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The Fed May Wreck One of the Greatest Booms in History of Main Street America

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  • Recession calls are being issued by major corporate CEOs and leading economists as Federal Reserve policy to fight inflation weakens business spending and growth, as well as consumer demand.
  • Layoffs in the tech sector are leading a business retreat on aggressive hiring.
  • But an economic downturn is not showing up in the data on new business formation and Main Street may still add millions of jobs if the Fed does not entirely choke off the economy.
  • One of the pandemic's most unexpected economic trends was the boom in entrepreneurship, and while the rate of new business creation dipped recently, it remains strong.

If a recession is coming, someone forgot to tell the entrepreneurs.

As interest rates rise, inflation lingers and home equity that many business founders use to get started shrinks, small business formations are doing something unexpected – they're rising. Indeed, after a small lull earlier this year, new business formations have recovered to the elevated levels seen last fall, and their owners are hiring quickly, said John Haltiwanger, a University of Maryland economist whose new paper with Federal Reserve economist Ryan Decker documents the trend.

If the data persists, the resilience in small business formation points to a "new plateau" of activity that may add millions of jobs to the economy, Haltiwanger says. But the risks include the Fed itself choking off financial conditions so much that the small business boom is smothered.

"Even with the volatility and the surge [earlier in the Covid pandemic] we're still 30 percent higher in 2022 than in 2019," Haltiwanger said. "People are being optimistic about the future and that's a good sign." 

The Census Bureau reported almost 433,000 new business applications in October, up from 313,000 in December 2019, before the Covid pandemic began, and 413,000 as recently as June. In between, new business applications soared, topping out at 552,000 in July 2020, declining to 350,000 by Christmas, and rebounding to 500,000 by mid-2021, according to the Bureau. 

Covid changed the economic equation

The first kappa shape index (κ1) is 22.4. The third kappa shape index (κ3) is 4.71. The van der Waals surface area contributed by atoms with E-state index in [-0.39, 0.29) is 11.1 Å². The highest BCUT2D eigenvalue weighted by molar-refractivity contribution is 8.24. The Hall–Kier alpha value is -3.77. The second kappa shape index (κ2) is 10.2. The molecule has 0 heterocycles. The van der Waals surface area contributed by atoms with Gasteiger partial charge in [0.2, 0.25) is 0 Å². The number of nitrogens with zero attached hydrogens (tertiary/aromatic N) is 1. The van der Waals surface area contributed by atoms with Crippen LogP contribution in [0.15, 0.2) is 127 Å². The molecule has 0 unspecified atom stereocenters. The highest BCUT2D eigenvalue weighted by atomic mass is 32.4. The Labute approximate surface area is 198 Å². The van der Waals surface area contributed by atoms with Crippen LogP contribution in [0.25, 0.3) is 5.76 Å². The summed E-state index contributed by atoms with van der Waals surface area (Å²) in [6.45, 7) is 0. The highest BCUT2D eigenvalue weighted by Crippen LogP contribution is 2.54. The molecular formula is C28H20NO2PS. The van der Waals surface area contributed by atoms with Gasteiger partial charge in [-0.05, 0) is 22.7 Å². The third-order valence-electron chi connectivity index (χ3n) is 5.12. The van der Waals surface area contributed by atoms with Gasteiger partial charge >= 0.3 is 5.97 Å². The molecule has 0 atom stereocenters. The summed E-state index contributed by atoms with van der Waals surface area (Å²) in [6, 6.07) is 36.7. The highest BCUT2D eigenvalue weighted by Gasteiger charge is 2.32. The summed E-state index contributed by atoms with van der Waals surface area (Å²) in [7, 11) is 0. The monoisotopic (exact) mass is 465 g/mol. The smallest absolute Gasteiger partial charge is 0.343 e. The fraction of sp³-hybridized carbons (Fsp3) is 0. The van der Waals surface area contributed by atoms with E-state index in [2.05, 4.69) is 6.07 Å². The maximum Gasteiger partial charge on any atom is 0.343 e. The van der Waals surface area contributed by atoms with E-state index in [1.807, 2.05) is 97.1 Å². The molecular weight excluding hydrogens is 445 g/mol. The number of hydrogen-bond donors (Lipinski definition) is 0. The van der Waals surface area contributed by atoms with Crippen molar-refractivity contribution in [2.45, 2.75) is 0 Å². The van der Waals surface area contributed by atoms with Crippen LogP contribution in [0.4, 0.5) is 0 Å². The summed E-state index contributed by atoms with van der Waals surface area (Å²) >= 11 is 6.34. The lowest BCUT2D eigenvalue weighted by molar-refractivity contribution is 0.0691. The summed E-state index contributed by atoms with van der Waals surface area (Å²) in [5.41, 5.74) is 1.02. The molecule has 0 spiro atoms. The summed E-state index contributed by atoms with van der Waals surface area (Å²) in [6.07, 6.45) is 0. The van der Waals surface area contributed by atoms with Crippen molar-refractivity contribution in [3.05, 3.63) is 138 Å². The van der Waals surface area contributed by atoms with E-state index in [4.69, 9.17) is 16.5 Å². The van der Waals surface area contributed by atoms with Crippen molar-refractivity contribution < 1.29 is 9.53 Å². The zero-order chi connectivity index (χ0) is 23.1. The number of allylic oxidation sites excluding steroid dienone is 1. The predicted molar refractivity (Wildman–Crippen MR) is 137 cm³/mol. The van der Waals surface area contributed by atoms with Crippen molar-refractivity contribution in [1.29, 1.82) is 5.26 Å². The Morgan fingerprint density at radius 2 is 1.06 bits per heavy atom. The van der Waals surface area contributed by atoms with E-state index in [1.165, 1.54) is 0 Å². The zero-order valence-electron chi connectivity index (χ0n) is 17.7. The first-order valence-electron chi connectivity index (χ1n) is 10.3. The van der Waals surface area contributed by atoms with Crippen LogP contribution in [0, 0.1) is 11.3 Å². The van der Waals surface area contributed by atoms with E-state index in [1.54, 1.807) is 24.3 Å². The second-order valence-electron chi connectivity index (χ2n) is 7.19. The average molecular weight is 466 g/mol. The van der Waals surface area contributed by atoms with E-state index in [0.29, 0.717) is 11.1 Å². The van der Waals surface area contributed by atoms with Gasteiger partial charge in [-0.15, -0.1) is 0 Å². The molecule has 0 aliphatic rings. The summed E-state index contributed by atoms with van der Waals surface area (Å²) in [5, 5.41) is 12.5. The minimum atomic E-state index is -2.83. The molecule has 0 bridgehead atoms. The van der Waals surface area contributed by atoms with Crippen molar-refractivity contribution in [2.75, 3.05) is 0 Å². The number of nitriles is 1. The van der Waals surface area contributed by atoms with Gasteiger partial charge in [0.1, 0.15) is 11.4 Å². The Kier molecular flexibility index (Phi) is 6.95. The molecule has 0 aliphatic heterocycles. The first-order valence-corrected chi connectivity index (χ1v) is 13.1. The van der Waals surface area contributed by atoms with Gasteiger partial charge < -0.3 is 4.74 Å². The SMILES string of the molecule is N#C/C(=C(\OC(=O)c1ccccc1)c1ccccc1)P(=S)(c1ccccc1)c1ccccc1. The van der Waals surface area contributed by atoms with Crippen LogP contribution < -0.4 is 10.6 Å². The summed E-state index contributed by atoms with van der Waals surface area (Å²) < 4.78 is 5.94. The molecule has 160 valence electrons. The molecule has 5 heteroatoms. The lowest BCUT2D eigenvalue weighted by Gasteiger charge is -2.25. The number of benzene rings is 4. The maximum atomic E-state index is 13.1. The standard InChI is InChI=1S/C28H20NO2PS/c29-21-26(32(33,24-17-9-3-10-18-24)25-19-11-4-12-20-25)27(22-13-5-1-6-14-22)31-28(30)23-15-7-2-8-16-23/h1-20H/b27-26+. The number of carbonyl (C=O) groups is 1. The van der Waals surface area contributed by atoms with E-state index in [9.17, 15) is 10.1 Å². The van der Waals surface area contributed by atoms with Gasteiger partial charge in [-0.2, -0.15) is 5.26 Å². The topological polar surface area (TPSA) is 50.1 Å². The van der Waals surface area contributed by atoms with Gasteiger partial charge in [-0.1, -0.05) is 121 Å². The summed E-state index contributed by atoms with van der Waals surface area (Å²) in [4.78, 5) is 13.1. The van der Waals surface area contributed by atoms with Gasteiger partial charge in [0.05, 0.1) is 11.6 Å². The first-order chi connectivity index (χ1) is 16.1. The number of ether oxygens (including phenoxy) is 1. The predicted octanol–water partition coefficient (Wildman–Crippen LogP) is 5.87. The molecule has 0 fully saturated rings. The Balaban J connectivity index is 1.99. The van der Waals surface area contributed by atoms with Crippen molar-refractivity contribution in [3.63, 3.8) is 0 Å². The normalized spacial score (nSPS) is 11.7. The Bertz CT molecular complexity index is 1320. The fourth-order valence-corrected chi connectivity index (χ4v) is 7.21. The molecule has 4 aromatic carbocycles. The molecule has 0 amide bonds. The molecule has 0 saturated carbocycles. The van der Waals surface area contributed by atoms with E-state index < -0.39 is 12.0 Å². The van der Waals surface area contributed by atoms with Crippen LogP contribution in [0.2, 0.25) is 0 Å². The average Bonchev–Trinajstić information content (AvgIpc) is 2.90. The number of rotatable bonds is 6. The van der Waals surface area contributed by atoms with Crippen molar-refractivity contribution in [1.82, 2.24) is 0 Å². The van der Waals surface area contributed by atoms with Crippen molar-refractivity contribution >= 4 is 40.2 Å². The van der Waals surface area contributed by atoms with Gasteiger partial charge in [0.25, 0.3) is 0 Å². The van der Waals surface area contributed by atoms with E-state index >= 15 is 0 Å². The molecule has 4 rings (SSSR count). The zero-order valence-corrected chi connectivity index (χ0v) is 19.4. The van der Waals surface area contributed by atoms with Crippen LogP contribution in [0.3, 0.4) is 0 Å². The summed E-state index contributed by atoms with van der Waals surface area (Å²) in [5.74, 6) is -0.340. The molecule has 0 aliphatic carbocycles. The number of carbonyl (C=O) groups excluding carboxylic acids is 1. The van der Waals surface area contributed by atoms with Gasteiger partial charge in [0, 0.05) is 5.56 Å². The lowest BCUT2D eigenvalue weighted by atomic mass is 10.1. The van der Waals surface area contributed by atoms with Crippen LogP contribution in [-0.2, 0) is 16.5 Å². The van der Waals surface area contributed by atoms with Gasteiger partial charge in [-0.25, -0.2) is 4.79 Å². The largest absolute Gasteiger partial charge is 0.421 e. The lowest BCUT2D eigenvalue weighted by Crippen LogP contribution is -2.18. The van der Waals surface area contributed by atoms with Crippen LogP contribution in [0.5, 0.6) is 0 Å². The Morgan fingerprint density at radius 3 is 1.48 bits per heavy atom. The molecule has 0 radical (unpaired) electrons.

Tamara Meyer began her new business in the fall of 2020. Danny Sweis opened his in the summer of 2022.

Meyer, a veteran corporate attorney in St. Petersburg, Fla., left a job as a legal vice president at a top-three managed care company to open Lakewood Strategy & Consulting, which helps corporations organize their in-house legal departments. One big issue: managing Covid-related disruptions and retaining legal talent in a disrupted job market.

Sweis, a chef whose Jordanian-born parents raised him in Oklahoma City, opened Ragadan, which he says blends the cuisine of the Middle East and American cattle country, in the Uptown neighborhood of Chicago this August. 

Both tell familiar stories of years-old desire to strike out on their own, and how the Covid-induced restructuring of work and work-life balance, and economic conditions, presented at least as much opportunity as risk for each of them. 

"Conventional wisdom says, this close to retirement, why shuffle the deck?" said Meyer. Covid-driven changes in work, across industries, meant opportunity for consultants like her. "Covid shuffled the perspective deck for everyone. It was a critical time to look at what made your team tick."

When Covid hit, Sweis was working for Chicago-based Cornerstone Restaurant Group, setting up a restaurant at Michael Jordan's Florida golf course. When that project ended, the immediate impact Sweis saw was that commercial rents were being offered at huge discounts as other businesses closed. He held off, figuring he would make little money if he opened in 2020. He took time to plan, and he and his wife had a baby. But as stocks surged in 2020 and most of 2021, his confidence in the economic recovery grew, he said.

"People are going to eat," Sweis said. "People like to complain about the economy, but most are pretty happy with where they personally are at."